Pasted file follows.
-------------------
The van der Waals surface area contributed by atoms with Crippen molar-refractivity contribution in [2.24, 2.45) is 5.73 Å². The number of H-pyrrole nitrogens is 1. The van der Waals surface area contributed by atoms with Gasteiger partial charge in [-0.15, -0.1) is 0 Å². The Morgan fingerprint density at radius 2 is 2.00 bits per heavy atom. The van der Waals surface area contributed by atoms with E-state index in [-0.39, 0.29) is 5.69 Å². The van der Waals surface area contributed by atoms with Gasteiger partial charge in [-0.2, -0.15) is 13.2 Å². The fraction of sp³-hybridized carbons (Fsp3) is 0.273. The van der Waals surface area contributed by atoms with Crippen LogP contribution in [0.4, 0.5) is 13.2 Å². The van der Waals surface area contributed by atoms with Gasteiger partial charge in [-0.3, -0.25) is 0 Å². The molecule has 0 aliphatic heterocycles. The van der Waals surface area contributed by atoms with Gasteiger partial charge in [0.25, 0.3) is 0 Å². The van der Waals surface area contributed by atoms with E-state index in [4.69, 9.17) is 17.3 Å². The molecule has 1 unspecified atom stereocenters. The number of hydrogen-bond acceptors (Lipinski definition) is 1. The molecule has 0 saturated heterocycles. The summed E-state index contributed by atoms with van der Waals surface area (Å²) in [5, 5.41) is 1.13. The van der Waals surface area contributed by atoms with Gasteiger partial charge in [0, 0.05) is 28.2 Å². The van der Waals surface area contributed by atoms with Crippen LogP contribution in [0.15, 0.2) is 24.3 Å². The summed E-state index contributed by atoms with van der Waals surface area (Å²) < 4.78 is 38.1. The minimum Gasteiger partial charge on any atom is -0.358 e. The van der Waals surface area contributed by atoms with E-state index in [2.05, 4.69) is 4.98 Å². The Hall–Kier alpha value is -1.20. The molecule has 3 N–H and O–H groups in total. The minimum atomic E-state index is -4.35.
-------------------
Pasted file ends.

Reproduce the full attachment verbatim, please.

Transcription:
The van der Waals surface area contributed by atoms with Crippen molar-refractivity contribution in [2.24, 2.45) is 5.73 Å². The number of H-pyrrole nitrogens is 1. The van der Waals surface area contributed by atoms with Gasteiger partial charge in [-0.15, -0.1) is 0 Å². The Morgan fingerprint density at radius 2 is 2.00 bits per heavy atom. The van der Waals surface area contributed by atoms with E-state index in [-0.39, 0.29) is 5.69 Å². The van der Waals surface area contributed by atoms with Gasteiger partial charge in [-0.2, -0.15) is 13.2 Å². The fraction of sp³-hybridized carbons (Fsp3) is 0.273. The van der Waals surface area contributed by atoms with Crippen LogP contribution in [0.4, 0.5) is 13.2 Å². The van der Waals surface area contributed by atoms with Gasteiger partial charge in [-0.3, -0.25) is 0 Å². The molecule has 0 aliphatic heterocycles. The van der Waals surface area contributed by atoms with Gasteiger partial charge in [0.25, 0.3) is 0 Å². The van der Waals surface area contributed by atoms with E-state index in [4.69, 9.17) is 17.3 Å². The molecule has 1 unspecified atom stereocenters. The number of hydrogen-bond acceptors (Lipinski definition) is 1. The molecule has 0 saturated heterocycles. The summed E-state index contributed by atoms with van der Waals surface area (Å²) in [5, 5.41) is 1.13. The van der Waals surface area contributed by atoms with Gasteiger partial charge in [0, 0.05) is 28.2 Å². The van der Waals surface area contributed by atoms with Crippen LogP contribution in [0.15, 0.2) is 24.3 Å². The summed E-state index contributed by atoms with van der Waals surface area (Å²) < 4.78 is 38.1. The minimum Gasteiger partial charge on any atom is -0.358 e. The van der Waals surface area contributed by atoms with E-state index in [2.05, 4.69) is 4.98 Å². The Hall–Kier alpha value is -1.20. The molecule has 3 N–H and O–H groups in total. The minimum atomic E-state index is -4.35.